Earlier in the week I had accepted an invitation to dine that evening with a mess at the other end of the town. It was quite the wrong end for dinner at such a time; it was the end where the German shells were feeling about for things worth smashing. They kept skimming across the streets as I found my way through the dusk, and ours came skimming back; it was the tennis-court again, but this time one seemed to be crossing it on gigantic stilts, head and shoulders above the chimney-pots. But nothing happened. It was a seasoned mess, all padres and doctors, to the best of my recollection; and they gave one a confidence more welcome than all their conscious hospitality. I enjoy my evening immensely—as I look back.

There was a window at each end of the dinner-table. No sooner were we seated than there occurred outside one of these windows about the loudest explosion I ever heard. No chair was pushed back, and I am bound to say that was the end of it; they said it was further off than I can yet believe. They also seemed to think it was a bomb. There I trusted they were right. Bombs cannot go on falling on or even about the same place. But in fifteen minutes to the tick we had the same thing outside the other window. This time the glass came tinkling down, and it was thought worth while to inquire whether there were any casualties in the kitchen. There were none: no doubt some chair would have been pushed back if the answer had been in the affirmative.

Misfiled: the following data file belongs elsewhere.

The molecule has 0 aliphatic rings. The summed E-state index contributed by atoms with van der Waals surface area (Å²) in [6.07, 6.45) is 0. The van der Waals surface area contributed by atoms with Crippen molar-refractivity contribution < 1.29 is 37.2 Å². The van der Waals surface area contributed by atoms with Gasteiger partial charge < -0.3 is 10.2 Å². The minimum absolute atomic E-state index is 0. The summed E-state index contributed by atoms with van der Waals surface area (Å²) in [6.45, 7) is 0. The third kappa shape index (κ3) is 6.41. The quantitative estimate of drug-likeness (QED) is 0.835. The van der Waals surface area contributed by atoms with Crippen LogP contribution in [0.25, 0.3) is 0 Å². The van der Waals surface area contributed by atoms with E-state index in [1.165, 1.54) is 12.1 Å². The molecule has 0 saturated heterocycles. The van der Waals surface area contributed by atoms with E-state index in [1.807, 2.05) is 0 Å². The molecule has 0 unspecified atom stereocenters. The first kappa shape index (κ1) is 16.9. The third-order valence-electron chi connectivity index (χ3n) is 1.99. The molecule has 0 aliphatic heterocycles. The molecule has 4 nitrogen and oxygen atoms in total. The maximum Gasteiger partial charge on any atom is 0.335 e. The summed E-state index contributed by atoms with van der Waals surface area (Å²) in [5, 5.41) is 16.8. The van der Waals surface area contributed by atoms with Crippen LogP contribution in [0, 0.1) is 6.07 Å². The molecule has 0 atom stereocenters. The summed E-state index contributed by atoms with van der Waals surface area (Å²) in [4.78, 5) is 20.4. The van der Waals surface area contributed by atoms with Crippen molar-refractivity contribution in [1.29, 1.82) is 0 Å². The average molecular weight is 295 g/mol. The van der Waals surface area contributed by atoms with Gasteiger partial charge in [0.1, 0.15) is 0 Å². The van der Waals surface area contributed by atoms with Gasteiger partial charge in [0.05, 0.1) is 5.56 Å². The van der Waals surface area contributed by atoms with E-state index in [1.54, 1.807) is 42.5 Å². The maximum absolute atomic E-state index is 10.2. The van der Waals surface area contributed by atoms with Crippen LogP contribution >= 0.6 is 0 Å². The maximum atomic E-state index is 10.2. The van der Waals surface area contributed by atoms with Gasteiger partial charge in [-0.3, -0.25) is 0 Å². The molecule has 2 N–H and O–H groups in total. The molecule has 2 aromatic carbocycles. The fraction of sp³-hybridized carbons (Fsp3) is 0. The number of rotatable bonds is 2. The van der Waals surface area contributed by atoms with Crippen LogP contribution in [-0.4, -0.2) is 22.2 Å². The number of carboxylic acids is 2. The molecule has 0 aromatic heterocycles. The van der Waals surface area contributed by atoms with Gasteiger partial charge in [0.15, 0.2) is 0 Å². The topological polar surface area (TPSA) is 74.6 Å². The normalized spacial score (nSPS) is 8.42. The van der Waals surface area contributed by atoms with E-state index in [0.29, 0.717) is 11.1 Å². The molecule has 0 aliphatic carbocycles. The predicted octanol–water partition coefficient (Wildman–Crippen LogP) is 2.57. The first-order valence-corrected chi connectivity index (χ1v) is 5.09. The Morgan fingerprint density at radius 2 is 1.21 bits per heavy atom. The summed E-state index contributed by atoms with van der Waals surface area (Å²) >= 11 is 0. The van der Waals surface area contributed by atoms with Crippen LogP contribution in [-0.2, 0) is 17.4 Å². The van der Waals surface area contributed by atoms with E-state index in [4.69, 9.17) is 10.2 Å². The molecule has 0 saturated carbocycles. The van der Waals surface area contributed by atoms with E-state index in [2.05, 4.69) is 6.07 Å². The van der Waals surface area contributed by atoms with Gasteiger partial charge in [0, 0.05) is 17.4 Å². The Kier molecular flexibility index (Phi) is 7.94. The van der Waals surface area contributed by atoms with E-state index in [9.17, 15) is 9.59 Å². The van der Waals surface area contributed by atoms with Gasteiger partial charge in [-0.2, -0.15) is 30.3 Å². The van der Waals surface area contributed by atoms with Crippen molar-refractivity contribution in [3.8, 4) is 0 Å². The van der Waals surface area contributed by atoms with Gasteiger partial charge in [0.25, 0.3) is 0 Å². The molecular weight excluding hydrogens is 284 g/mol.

And that was all, except a great deal of shell-talk, and comparison of hair-breadth escapes, between my two hosts (both of whom had borne charmed lives—but who has not, out there?) when the rest were gone, and a shower of stuff in the soft soil of the garden as I was going myself. Perhaps “shower” is too strong a word; but one of the many things I can still hear is the whizz and burial of at least one lethal fragment close beside us in the dark. The kind pair insisted on walking back with me, and were strong in their advice to me to seek a cellar for the night. This being their own intention, and the idea that I found in the mind of my mate on regaining the Rest Hut, he and I spent the next hour in transferring our beds and bedding to the dungeon aforesaid, where I for one slept all the better for the soothing croon of shells high overhead in waking intervals.

It was officially computed that over eight hundred large shells arrived in our little town that day, the historic 21st March, 1918.

The End Of A Beginning